After an invigorating three and a half days of TEDMED, we’re back. Intriguing talks. Brilliant People. Amazing conversations. And we can’t rave enough about it.
Here’s some great highlights.
Healthcare is a long and winding road. It takes years and billions of dollars to find that wonder drug. Yet, a large proportion of drugs still get abandoned during the clinical trial phase, when they fail to be sufficiently effective for their indication. These drugs are stored in big pharma’s freezers, and forgotten. But if all goes according to plan, finding the holy grail could be significantly sped up. Francis Collins the Director of the National Institutes of Health shared how big pharma, academics and the NIH were discussing repurposing and rescue efforts for old and new drugs. Instead of discarding drugs that don’t make it pass clinical trials, these drugs would be tested for other indications. That’s a great example of how collaboration is advancing healthcare, allowing us to grow each other’s ideas and progress at a pace we wouldn’t be able to do ourselves. We’re excited to see what’s to come.
“The Obesity Crisis is centered around our culture, its part of our everyday lives. But to win, we have to lose” - John Hoffman
Obesity is a huge problem today. Swelling portions, an increased intake of unhealthy, over-processed foods. It’s become part of our culture. John Hoffman, HBO’s Executive Director gave a sneak preview to their much anticipated documentary “Weight of the Nation”, exploring the crux of our obesity problem today. Watch out for its premiere on May 14th and 15th.
As we move into an era of the Quantified Self, sophisticated technology is allowing us to collect better data so we can know ourselves even better than before. Meet Biostamp. Goodbye painful needles and clunky sensing devices. Hello sleek sexy smart-sensing skin. mc10’s David Icke revealed how a thin, flexible seamless water-proof microelectronic device could record much better data in a way less invasive way. I hear they’ll be launching in the sports market first, and not healthcare per se. But still, it’s a glimpse of our future to come.
“Imagine owning and sharing our health data like how we share our lives on social networks.” - Dr Leslie Saxon.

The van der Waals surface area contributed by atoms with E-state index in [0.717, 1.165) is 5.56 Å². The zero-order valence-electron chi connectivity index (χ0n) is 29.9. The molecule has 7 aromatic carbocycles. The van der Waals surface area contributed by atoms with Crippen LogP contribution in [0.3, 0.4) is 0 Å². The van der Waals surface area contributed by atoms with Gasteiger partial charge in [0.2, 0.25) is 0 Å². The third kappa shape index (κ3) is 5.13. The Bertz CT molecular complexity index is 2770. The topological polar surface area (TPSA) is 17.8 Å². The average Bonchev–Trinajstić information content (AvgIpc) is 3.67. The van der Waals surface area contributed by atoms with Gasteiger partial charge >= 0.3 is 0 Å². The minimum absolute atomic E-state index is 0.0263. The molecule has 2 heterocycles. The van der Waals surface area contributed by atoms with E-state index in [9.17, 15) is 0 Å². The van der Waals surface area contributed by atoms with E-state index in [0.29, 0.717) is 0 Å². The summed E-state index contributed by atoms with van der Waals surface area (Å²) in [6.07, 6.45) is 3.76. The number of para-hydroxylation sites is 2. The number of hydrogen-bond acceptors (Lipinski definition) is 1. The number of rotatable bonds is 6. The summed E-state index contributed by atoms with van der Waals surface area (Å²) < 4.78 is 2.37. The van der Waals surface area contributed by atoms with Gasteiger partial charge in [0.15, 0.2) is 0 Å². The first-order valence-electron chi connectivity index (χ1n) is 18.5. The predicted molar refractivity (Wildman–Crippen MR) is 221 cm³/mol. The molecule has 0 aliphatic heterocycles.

The intersection between healthcare and technology was further explored when Dr Leslie Saxon shared her vision for how the Internet could change medicine.
And that’s what she’s working towards at the USC Center For Body Computing. Together with her colleagues, she’s analyzed data from devices in more than 200,000 patients. By inputting this data and sharing them with healthcare professionals in the network, people are living longer. Diagnosing acute cardiac ischemia in a Nigerian gentleman in Mumbai from her home in Los Angeles by reviewing a 30-second ECG collected on an iPhone. That’s right. Just another example of leveraging expertise across the world. They’re using every day mobile phones to increase the health information flow and to create “Big Data” life analytics. It’ll allow us to study life patterns, identify disease, solve endemic health problems and most importantly give us more control over our health. Check out their everyheartbeat.org project which aims to build a platform to bridge the digital divide and connect more than 5 billion mobile phones in the world to the health ecosystem.
At Massive Health, we’re all about the power of big data. Our recent infographic drew some interesting trends and observations from the 7.68 million ratings of half a million foods by Eatery users from over 50 countries over a span of 5 months. Real data, collected from the real lives of people. We know that data is frozen knowledge, and useless unless we do something about it. That’s why we’re ardent supporters of the Data Health Initiative. The Data Health Initiative, as Todd Park, Chief Technology Officer of the United States shared, takes vast reservoirs of data in health, liberating it to people in the technology industry.
“We need to harness the power of data technology innovation to increase the returns for the people”- Todd Park, CTO.
Here’s to the future of health and medicine.
Till next year!
P.S. More TEDMED Photos here